Vinland the Good- or the lost

Where was Vinland?

The traces leading to Vinland are difficult to find. Farmers in search of new land would naturally be on the look-out for areas with an agricultural potential that resembled what they had been used to at home or was better than that, and in the case in question it would need to have had easy access to the sea. There are many such areas along the eastern coasts of Canada and North America.

Most scholars today agree that Leif Eriksson's Helluland is Baffin Island in Northern Canada and that Markland is Labrador. When the discussion reaches Vinland, however, there is no longer unanimity as to where the country was situated. There are many who consider that the information in the sagas is so imprecise that it is impossible to deduce anything about the exact position of the country. There are others, as mentioned, who are convinced that Vinland has never really existed but is merely a mythical land out in the west.

There are also those who interpret the texts of the sagas quite literally and endeavour by this means to find an exact geographical localisation of Vinland. The Norwegian Almar NŠss, for example, has used some information about the rising and setting of the sun in the Saga of the Greenlanders to calculate the position of Vinland to Chesapeake Bay on latitude 38░ North. Another Norwegian, Helge Ingstad, has exploited the same piece of information but in a different way so that, in combination with the description of Bjarni Herjˇlfsson's voyage, it is evident for him that Vinland must have been situated in the northern part of Newfoundland, at latitude 52░ North. The mere fact that one and the same passage in a saga can lead to locations at a distance of approximately 1,500 km from each other, each identification supported by excellent arguments, illustrates the difficulties involved in exploiting the texts as sources of exact information.

The American Erik Wahlgren lands, so to speak, midway between the two Norwegians, in that he finds that since Vinland on the one hand must be south of the vine frontier and on the other hand north of the salmon frontier, the country must have been situated in the lee of Grand Manan Island, close to the frontier between the U.S.A. and Canada, at a latitude of 45░ North; particularly in consideration of the fact that the climate was warmer around the year 1000.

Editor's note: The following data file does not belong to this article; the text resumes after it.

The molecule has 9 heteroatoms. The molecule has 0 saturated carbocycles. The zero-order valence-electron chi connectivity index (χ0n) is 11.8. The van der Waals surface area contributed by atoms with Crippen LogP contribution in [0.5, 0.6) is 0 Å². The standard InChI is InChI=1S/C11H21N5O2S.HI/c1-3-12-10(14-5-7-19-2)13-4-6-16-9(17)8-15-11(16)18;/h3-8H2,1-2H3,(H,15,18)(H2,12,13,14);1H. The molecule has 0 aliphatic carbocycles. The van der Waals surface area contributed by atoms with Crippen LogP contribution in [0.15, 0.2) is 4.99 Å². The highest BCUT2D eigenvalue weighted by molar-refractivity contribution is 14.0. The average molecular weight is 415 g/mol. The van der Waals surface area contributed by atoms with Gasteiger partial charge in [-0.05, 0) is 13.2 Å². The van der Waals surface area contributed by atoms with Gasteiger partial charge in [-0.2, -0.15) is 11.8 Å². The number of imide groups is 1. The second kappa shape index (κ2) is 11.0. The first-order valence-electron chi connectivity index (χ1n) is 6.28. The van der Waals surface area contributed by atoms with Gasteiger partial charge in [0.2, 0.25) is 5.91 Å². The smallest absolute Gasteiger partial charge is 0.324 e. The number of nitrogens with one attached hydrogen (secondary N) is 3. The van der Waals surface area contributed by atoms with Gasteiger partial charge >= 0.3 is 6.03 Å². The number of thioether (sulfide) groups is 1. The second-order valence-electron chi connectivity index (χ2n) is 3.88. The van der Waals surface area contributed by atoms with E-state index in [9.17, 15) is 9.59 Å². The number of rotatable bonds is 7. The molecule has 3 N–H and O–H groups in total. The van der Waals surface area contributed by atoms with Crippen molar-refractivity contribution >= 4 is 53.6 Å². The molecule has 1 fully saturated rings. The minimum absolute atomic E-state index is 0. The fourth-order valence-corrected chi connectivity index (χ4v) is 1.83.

Helge Ingstad received support for his theory when he and his wife, the archaeologist Anne Stine Ingstad, in 1960 discovered and began to excavate a group of Viking houses at L'Anse aux Meadows at the northern tip of Labrador. The excavations, which were later continued by Bengt Sch÷nback and Birgitte Wallace, yielded over 130 artifacts of Scandinavian origin. These were mostly iron nails and wooden objects but there were also a bronze pin, a loom weight and a small soapstone lamp.

Whether or not these finds really mark the site of Leifs booths in Vinland, as Ingstad himself thinks, cannot be said with certainty. What is certain, however, is that there has not hitherto been any other archaeological find in eastern America or Canada that has pointed to Viking activities. This is really rather surprising, considering the fact that it is these very activities that take up so much space in the Icelandic sagas. Vinland would seem to have been lost for us all. Not only did the Vikings lose Vinland. We modern Scandinavians have not been able to re-discover it.[ů]

Source: Max Vinner, "Vinland the Good- or the Lost" in Viking Voyages to North America, Birthe L. Clausen (Denmark: Kannike Tryk A/S, 1993), 73-74.

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